“If Immanuel Kant had stumbled across the two women [whom we now see having lunch at the Time Clock Café], he would have quickly discerned that Lisa is all phenomena and no noumena, and that Mirabelle is all noumena and no phenomena.” [In Kant’s philosophy, a phenomenon is a thing as it appears to and is constructed by the mind, as distinguished from a noumenon, or thing-in-itself.] In other words, Lisa is all surface; Mirabelle has depth.

Enter two men with whom Mirabelle develops romantic and erotic involvements: Jeremy, 26, and Ray Porter, a millionaire twice her age. The chronicle of these relationships is an insightful psychological study of how men and women—having divergent expectations—consistently misread and misunderstand one another.

Although the 130-page novella contains some clever quips and humorous moments, it is basically a serious work, rather than the slapstick gag one might expect from Mr. Martin. One pulls for Mirabelle, hoping she will overcome her problems and mistakes, and find the right road out of her slough of despondency.

Although people know Steve Martin as a zany, stand-up comedian—a “wild and crazy guy”—most do not know he majored in philosophy at California State University, studying, among other things, metaphysics, ethics, and logic. At various places in this novella, his penchant for the philosophical peeps through.

In fact, Martin may have picked up a key idea from Nietzsche, who wrote: “Only suffering leads to knowledge. Mighty pain is the last liberator of the spirit; she alone forces us to descend into our ultimate depths. I know life better because I have so often been at the point of losing it.”

Or, as the character in Shopgirl puts it: “Just remember, darling, it is pain that changes our lives.”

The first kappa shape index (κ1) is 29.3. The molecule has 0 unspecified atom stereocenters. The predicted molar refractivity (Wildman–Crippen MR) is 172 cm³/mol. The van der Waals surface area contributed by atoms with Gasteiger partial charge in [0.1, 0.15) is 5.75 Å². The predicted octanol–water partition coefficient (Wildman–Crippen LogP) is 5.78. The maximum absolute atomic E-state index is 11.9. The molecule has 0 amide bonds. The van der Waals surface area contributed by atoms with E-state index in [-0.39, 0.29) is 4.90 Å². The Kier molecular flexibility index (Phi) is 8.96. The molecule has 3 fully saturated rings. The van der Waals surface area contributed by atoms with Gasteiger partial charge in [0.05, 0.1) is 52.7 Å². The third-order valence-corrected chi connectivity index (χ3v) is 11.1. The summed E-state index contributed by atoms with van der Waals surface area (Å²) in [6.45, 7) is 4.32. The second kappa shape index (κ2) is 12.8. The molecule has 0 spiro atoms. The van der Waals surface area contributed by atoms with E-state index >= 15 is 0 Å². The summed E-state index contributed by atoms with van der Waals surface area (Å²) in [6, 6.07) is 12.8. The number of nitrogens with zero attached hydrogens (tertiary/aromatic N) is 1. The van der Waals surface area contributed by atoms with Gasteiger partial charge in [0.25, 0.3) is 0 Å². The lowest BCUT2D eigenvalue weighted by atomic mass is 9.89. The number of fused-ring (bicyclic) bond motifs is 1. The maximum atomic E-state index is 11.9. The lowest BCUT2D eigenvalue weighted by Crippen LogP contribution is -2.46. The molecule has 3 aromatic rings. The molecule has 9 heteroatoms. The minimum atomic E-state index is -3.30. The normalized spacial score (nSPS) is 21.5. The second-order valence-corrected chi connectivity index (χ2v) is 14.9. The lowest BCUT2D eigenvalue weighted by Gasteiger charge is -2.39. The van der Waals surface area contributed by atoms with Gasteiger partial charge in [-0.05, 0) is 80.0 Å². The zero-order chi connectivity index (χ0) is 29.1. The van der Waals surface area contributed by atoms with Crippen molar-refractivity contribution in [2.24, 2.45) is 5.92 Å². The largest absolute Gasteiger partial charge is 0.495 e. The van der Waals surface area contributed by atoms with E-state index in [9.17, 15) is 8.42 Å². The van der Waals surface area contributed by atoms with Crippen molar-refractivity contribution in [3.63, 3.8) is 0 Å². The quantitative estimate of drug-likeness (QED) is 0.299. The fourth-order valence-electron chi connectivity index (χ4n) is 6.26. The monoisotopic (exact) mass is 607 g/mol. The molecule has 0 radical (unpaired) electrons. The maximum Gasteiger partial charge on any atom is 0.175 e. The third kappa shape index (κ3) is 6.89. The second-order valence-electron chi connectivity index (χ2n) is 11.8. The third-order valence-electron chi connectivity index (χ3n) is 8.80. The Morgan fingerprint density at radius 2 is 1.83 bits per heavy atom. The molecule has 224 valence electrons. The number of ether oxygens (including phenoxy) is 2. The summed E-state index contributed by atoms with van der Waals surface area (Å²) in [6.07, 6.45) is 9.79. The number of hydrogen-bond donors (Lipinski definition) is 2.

For other book reviews by Roy E. Perry, please visit: http://www.amazon.com/gp/cdp/member-reviews/A2MVUWT453QH61/ref=cm_cr_auth/002-6294896-4602409?%5Fencoding=UTF8

David M. (Dave) Carew is writer/editor of “Underground Nashville” and the author of the novels “Everything Means Nothing to Me: A Novel of Underground Nashville” and “Voice from the Gutter,” both now available at Amazon.com and XLibris.com. Dave is also a freelance book editor, publicist, seminar and workshop leader, journalist, and advertising/marketing/public relations writer. ************

Everything Means Nothing to Me: A Novel of Underground Nashville by Dave Carew—which was praised by The Tennessean as beautiful, haunting, powerful—is now available in an all-new paperback edition. For more information, please visit:

http://www.amazon.com/s/ref=nb_sb_noss/191-4818370-7728230?url=search-alias%3Dstripbooks&field-keywords=David+M.+Carew

***********

Do you want to help homeless people in Nashville learn culinary arts and other employment skills that provide a specific, effective path off the streets? Please visit Lambscroft.org (link below) and consider making a financial contribution. Any amount is very helpful and appreciated. Thank you.

http://www.epiclifecreative.net/LambsCroft/

***********

Editor’s Note: “Underground Nashville” covers artists, authors, musicians, poets, political figures, and other compelling people and happenings not typically covered by the mainstream Nashville media. It also presents reflections and commentary from an underground/indie perspective, offering thoughts from the shadows of a great American city. Dave Carew